"What the Kurds want most of all is to control Northern Oil - part of the Iraqi National Oil Co, in charge of the oilfields west of Kirkuk. It is apparent that Sunni Arabs will not settle peaceably with the Kurds on this issue." - Jude Nagurney Camwell, American Street (June, 2005)
Kurdish leaders have inserted more than 10,000 of their militia members into Iraqi army divisions in northern Iraq to lay the groundwork to swarm south, seize the oil-rich city of Kirkuk and possibly half of Mosul, Iraq's third-largest city, and secure the borders of an independent Kurdistan. - CBS News - Keeping Iraq Intact
Kurdish leaders have inserted more than 10,000 of their militia members into Iraqi army divisions in northern Iraq to lay the groundwork to swarm south, seize the oil-rich city of Kirkuk and possibly half of Mosul, Iraq's third-largest city, and secure the borders of an independent Kurdistan. - Knight Ridder - Kurds prepare for civil war in Iraq
A "Two-State Solution?" Are We Looking at a New Middle East Hotbed of Ethnic Strife and Violence Between Arabs and Kurds?
[President of Iraq under the Iraqi Interim Government from 2004 to 2005] Ghazi al-Yawar told the Arab network: "It is a national betrayal by the Kurds. There is a freedom of opinion in Iraq but this does not mean that some people would try to speak about disintegrating Iraq. This is not something we could accept and we will counter this with all our power." Al-Yawar's comments came just two days after British Foreign Minister Jack Straw's visit..Many observers speculated that Straw traveled to pressure Kurdish leaders to give ground on the oil rich-city of Kirkuk, which Kurds want included in their domain. But the Kurdish Prime Minister, Nechivan Barzani threw cold water on such plans, telling reporters: "Our policy and stance is clear, we refuse to compromise on any grounds regarding Kirkuk.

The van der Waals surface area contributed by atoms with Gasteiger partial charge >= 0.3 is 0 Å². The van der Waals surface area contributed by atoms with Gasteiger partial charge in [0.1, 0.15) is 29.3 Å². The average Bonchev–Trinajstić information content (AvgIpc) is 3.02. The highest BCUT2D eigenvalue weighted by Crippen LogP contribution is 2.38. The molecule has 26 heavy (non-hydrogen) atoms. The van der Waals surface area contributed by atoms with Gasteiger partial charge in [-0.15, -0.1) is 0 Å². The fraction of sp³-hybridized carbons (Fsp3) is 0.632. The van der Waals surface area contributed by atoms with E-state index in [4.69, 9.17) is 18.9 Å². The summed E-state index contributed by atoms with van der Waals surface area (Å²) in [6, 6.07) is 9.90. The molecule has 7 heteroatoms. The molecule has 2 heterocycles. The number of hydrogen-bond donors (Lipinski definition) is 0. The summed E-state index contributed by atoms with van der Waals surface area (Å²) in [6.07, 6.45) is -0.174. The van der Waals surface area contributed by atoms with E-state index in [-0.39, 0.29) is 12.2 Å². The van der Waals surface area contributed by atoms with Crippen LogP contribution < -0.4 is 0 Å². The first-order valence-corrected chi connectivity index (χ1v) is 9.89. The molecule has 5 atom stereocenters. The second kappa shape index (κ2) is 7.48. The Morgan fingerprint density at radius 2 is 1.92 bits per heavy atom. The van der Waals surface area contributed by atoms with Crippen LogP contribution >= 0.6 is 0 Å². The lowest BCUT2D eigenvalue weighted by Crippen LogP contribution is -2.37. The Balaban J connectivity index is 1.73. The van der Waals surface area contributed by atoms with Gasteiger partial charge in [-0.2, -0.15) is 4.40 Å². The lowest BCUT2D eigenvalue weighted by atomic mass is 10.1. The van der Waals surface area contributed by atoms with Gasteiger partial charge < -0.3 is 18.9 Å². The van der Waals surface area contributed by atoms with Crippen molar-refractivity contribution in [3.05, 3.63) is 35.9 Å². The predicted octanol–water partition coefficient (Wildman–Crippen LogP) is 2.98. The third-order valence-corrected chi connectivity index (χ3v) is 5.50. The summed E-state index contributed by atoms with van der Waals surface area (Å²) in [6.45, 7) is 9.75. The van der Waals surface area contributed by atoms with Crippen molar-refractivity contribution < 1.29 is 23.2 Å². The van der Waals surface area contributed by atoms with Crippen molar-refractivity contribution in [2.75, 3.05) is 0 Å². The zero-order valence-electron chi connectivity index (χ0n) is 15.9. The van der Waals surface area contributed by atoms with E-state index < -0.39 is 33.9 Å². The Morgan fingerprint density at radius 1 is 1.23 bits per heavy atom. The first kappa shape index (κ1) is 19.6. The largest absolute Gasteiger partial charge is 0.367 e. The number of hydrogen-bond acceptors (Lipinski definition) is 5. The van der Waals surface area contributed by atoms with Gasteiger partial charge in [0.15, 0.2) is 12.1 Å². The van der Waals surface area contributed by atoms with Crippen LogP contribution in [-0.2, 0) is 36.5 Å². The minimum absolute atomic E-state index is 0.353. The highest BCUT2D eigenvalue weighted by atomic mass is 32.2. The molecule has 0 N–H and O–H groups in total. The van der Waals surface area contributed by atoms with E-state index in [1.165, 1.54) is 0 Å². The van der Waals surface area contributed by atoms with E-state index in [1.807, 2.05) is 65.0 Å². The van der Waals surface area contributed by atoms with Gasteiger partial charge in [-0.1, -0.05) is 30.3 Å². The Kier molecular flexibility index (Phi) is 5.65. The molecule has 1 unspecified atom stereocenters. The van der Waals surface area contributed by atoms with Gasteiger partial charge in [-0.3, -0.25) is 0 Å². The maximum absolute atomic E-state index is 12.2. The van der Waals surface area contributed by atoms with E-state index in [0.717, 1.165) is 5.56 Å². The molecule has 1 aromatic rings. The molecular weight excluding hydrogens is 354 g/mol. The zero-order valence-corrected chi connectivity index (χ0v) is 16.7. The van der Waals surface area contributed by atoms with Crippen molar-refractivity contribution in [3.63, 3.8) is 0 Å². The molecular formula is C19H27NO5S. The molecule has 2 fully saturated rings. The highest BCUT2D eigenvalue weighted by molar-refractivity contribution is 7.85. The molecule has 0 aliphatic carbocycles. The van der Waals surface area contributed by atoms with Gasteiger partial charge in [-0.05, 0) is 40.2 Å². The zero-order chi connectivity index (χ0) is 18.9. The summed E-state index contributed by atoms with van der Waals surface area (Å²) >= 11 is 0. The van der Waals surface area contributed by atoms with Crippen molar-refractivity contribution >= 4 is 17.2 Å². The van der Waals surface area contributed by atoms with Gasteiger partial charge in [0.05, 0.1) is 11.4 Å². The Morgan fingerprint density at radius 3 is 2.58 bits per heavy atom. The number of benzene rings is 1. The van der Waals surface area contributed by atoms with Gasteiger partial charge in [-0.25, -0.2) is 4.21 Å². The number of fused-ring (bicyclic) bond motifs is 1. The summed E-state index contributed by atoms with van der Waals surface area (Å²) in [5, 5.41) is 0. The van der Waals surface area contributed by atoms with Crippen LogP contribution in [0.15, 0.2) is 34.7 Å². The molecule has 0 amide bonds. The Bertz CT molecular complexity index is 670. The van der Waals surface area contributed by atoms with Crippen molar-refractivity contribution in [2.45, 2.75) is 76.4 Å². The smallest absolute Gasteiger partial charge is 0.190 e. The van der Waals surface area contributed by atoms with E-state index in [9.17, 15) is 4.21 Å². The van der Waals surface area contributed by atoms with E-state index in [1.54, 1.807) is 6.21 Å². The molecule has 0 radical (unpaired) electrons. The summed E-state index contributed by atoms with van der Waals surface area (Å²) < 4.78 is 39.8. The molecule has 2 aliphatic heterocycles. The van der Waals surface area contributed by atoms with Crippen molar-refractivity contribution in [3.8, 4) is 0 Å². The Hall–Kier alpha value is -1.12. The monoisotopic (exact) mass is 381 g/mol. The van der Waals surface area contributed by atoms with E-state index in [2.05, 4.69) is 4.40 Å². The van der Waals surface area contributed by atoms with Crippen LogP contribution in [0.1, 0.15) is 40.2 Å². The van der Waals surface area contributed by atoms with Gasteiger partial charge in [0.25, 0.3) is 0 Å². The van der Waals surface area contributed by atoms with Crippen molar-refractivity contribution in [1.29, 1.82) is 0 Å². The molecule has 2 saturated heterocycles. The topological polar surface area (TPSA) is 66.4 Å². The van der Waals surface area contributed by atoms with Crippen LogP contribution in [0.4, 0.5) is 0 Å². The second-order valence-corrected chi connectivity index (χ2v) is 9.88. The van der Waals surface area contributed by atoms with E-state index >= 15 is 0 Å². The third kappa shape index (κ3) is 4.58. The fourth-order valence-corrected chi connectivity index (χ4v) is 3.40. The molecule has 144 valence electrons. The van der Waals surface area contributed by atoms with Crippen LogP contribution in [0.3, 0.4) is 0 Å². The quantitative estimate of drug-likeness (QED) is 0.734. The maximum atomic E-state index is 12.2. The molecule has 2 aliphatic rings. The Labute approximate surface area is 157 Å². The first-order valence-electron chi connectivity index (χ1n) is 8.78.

The people themselves on the ground – they watch al-Jazeera and they see that the rights of Palestinians are being discussed at the United Nations," explains Kani Xulam, director of the American Kurdish Information Network in Washington. "When somebody like Colin Powell says there should be a two-state solution, that translates into Kurds asking, 'Why can't there be a two-state solution to the Arabs and Kurds in Iraq, too?'" - Kurdistan Observer - Kirkuk About to Explode? (October 2004
In the oil-rich northern city of Kirkuk, the insurgent group Ansar al-Sunna left leaflets at several gas stations warning employees not to charge the higher prices and describing them as "apostates," or lapsed Muslims. "We have been threatened with kidnapping and death because they think we are serving the government officials, but in fact we are serving the people," said Issa Abdullah Hadidi, who has run the Uqba Ibn Nafi gas station in the southern part of the city for 20 years. He said he has never felt so endangered. - WaPo, At Gas Stations in Iraq, Price Hike Fuels Outrage
"Kirkuk is Kurdistan; it does not belong to the Arabs," Hamid Afandi, the minister of Peshmerga for the Kurdistan Democratic Party, one of the two major Kurdish groups, said in an interview at his office in the Kurdish city of Irbil. "If we can resolve this by talking, fine, but if not, then we will resolve it by fighting." -Kurds in Iraqi Army Proclaim Loyalty to Militia